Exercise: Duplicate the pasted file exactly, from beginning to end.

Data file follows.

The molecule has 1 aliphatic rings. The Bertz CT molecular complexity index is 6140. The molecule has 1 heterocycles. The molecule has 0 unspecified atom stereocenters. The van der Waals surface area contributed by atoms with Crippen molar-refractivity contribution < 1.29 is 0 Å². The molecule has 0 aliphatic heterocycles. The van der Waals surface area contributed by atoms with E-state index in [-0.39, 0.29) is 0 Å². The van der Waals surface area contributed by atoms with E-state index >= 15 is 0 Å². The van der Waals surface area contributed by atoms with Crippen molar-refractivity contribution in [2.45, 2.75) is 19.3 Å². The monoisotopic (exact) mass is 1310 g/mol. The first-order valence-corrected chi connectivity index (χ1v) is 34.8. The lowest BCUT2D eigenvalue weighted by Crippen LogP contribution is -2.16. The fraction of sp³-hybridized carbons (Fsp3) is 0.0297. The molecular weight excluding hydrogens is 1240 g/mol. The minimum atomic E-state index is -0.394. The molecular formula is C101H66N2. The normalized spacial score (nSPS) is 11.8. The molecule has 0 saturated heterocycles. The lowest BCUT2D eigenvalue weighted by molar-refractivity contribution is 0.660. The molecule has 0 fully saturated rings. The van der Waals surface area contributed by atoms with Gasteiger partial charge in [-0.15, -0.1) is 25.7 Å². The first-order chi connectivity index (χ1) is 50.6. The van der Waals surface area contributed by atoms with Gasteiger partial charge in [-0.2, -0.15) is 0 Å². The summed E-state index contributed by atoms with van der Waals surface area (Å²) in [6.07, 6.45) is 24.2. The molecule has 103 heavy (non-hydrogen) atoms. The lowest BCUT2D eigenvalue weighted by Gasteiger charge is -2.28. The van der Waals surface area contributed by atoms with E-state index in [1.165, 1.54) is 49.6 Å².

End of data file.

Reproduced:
The molecule has 1 aliphatic rings. The Bertz CT molecular complexity index is 6140. The molecule has 1 heterocycles. The molecule has 0 unspecified atom stereocenters. The van der Waals surface area contributed by atoms with Crippen molar-refractivity contribution < 1.29 is 0 Å². The molecule has 0 aliphatic heterocycles. The van der Waals surface area contributed by atoms with E-state index in [-0.39, 0.29) is 0 Å². The van der Waals surface area contributed by atoms with E-state index >= 15 is 0 Å². The van der Waals surface area contributed by atoms with Crippen molar-refractivity contribution in [2.45, 2.75) is 19.3 Å². The monoisotopic (exact) mass is 1310 g/mol. The first-order valence-corrected chi connectivity index (χ1v) is 34.8. The lowest BCUT2D eigenvalue weighted by Crippen LogP contribution is -2.16. The fraction of sp³-hybridized carbons (Fsp3) is 0.0297. The molecular weight excluding hydrogens is 1240 g/mol. The minimum atomic E-state index is -0.394. The molecular formula is C101H66N2. The normalized spacial score (nSPS) is 11.8. The molecule has 0 saturated heterocycles. The lowest BCUT2D eigenvalue weighted by molar-refractivity contribution is 0.660. The molecule has 0 fully saturated rings. The van der Waals surface area contributed by atoms with Gasteiger partial charge in [-0.15, -0.1) is 25.7 Å². The first-order chi connectivity index (χ1) is 50.6. The van der Waals surface area contributed by atoms with Gasteiger partial charge in [-0.2, -0.15) is 0 Å². The summed E-state index contributed by atoms with van der Waals surface area (Å²) in [6.07, 6.45) is 24.2. The molecule has 103 heavy (non-hydrogen) atoms. The lowest BCUT2D eigenvalue weighted by Gasteiger charge is -2.28. The van der Waals surface area contributed by atoms with E-state index in [1.165, 1.54) is 49.6 Å².